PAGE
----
A Cold Year

It is really amazing how fear of not being able to create really shuts down the creative process altogether.  For more than a year I have produced so little work, and I had begun to think whatever fire I had in my gut had gone out.  At that time, the studio I had worked in with 4 other artists had to close after 5 years of working together.  I mourned the Ioss of that creative milieu.  The group in the studio worked well together, bouncing ideas, sharing new techniques and really laughing a lot over tea and shelling peanuts.  I know it doesn’t sound as if we could have been very serious about our work, but we were.  We seemed to spur each other on, and really enjoyed each others successes. 

After moving to a new space of my own, I thought I’d get adjusted to working alone.  I began to force the process, and I kidded my self that I wasn’t overworking my paintings.  I found I wasn’t happy with anything I did.  After a few months I  started in a new direction in my painting.  Much looser, freer and I got kind of excited about them.  They weren’t too well received when I showed them to some other artist friends.  That’s when I got REALLY afraid. 

Last year was a cold year.  Coming out of the cold started with a new group to work with.  With enormous talent, and heart to match, they started to help rebuild my confidence.  We have become a critique group, an experimental group and a teaching (each other) group.  We are not able to meet as frequently as we’d like, but when we do it is productive in so many wonderful ways.  For me that means no longer struggling with a new style that wasn’t “accepted,” but incorporating that technique into a new approach that has left me dancing for joy.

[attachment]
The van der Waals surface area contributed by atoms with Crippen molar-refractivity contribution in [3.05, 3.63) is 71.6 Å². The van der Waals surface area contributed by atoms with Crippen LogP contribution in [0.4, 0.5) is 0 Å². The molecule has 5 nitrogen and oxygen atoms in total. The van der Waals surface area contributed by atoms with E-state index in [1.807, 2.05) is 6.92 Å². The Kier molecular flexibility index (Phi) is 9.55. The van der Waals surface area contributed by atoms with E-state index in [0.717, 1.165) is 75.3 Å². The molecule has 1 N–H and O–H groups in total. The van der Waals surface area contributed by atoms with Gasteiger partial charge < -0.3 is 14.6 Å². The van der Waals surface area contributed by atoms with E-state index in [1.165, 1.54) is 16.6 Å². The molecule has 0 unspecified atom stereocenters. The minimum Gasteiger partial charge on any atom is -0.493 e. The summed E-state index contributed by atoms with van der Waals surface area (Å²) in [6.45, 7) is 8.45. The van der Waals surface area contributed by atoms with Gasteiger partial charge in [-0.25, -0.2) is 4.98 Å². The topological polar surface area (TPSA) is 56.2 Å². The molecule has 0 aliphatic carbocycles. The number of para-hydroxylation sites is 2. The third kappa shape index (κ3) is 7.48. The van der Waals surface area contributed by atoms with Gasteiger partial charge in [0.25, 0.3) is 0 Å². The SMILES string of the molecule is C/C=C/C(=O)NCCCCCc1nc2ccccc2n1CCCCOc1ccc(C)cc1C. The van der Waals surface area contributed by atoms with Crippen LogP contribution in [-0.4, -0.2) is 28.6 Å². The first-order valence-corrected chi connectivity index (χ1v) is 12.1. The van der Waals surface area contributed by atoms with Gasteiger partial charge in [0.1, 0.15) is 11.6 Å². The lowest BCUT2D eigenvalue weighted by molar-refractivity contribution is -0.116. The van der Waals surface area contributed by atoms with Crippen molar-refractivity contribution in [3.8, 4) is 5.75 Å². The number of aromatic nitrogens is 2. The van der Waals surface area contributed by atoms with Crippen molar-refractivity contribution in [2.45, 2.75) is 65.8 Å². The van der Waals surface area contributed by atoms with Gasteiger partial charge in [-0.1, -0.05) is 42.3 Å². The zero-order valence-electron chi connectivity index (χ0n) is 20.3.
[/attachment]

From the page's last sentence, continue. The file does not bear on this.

“Rivers and Tides”

I have just watched the film “Rivers and Tides” again.  It is an amazing visual journey with Andy Goldsworthy, the sculptor.  You may know about him, but to refresh, he works with the land and environment to create both ephemeral as well as “lasting” works of art.  It can be as simple as floating vivid colored leaves in a chain in a river and the filming of how it moves and and interacts with the current, the barriers and the water itself.  But it is also the incredible amount of work he puts into creating a landscape “pod” out of found stone on the Nova Scotia shore – in the cold, working to finish it before the tide turns – only to have the structure collapse 4 times in the process!

His sense of recognizing what he is creating, as well as his need to do the work he creates, really hit me in the gut.  It is hard to explain to people what an artist’s work is about; harder still for some people to see it as work.

The film is terrific; it is photographed exquisitely. And there are extra short films as well on the DVD.

A Landscape Artist’s Blog

I am an artist who loves to paint the places we pass by on our way to look at the “view.”  Those scenes that are really easy to miss because we are in a hurry.  But it is these unnoticed scenes that capture the essence of a region; for me they are the places I know by heart. 

Please stop by occasionally to see some of those scenes that I love.

Dona Julian Spillane